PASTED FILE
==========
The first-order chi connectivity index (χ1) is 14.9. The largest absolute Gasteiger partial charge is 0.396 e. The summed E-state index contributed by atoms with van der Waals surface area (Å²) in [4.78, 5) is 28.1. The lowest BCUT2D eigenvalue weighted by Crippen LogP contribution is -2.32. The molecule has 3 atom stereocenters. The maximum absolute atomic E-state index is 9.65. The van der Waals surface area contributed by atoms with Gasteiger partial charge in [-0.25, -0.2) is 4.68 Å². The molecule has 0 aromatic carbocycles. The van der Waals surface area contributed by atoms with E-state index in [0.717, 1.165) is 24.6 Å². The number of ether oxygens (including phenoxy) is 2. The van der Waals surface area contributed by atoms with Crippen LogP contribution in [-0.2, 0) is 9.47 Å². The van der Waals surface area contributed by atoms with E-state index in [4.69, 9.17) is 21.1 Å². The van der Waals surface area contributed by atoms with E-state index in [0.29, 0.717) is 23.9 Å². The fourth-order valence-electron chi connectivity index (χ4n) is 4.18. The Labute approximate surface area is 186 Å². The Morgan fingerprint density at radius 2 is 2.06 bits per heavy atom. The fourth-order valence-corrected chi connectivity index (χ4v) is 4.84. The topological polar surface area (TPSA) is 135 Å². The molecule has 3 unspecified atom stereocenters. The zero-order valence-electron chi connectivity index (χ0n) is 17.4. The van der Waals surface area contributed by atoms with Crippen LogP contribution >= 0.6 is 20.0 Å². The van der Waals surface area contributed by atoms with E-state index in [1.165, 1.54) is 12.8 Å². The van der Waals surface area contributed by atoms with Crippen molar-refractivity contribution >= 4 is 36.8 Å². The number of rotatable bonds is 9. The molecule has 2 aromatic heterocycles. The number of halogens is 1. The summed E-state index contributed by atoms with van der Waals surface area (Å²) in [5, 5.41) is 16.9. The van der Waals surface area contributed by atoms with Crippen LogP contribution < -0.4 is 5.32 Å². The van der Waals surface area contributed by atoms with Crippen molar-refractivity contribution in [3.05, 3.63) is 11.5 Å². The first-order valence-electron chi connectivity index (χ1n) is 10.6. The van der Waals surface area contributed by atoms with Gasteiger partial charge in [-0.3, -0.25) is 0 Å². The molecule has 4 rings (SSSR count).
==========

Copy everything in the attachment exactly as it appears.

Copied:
The first-order chi connectivity index (χ1) is 14.9. The largest absolute Gasteiger partial charge is 0.396 e. The summed E-state index contributed by atoms with van der Waals surface area (Å²) in [4.78, 5) is 28.1. The lowest BCUT2D eigenvalue weighted by Crippen LogP contribution is -2.32. The molecule has 3 atom stereocenters. The maximum absolute atomic E-state index is 9.65. The van der Waals surface area contributed by atoms with Gasteiger partial charge in [-0.25, -0.2) is 4.68 Å². The molecule has 0 aromatic carbocycles. The van der Waals surface area contributed by atoms with E-state index in [0.717, 1.165) is 24.6 Å². The number of ether oxygens (including phenoxy) is 2. The van der Waals surface area contributed by atoms with Crippen LogP contribution in [-0.2, 0) is 9.47 Å². The van der Waals surface area contributed by atoms with E-state index in [4.69, 9.17) is 21.1 Å². The van der Waals surface area contributed by atoms with E-state index in [0.29, 0.717) is 23.9 Å². The fourth-order valence-electron chi connectivity index (χ4n) is 4.18. The Labute approximate surface area is 186 Å². The Morgan fingerprint density at radius 2 is 2.06 bits per heavy atom. The fourth-order valence-corrected chi connectivity index (χ4v) is 4.84. The topological polar surface area (TPSA) is 135 Å². The molecule has 3 unspecified atom stereocenters. The zero-order valence-electron chi connectivity index (χ0n) is 17.4. The van der Waals surface area contributed by atoms with Crippen LogP contribution >= 0.6 is 20.0 Å². The van der Waals surface area contributed by atoms with E-state index in [1.165, 1.54) is 12.8 Å². The van der Waals surface area contributed by atoms with Crippen molar-refractivity contribution >= 4 is 36.8 Å². The number of rotatable bonds is 9. The molecule has 2 aromatic heterocycles. The number of halogens is 1. The summed E-state index contributed by atoms with van der Waals surface area (Å²) in [5, 5.41) is 16.9. The van der Waals surface area contributed by atoms with Crippen LogP contribution < -0.4 is 5.32 Å². The van der Waals surface area contributed by atoms with Crippen molar-refractivity contribution in [3.05, 3.63) is 11.5 Å². The first-order valence-electron chi connectivity index (χ1n) is 10.6. The van der Waals surface area contributed by atoms with Gasteiger partial charge in [-0.3, -0.25) is 0 Å². The molecule has 4 rings (SSSR count).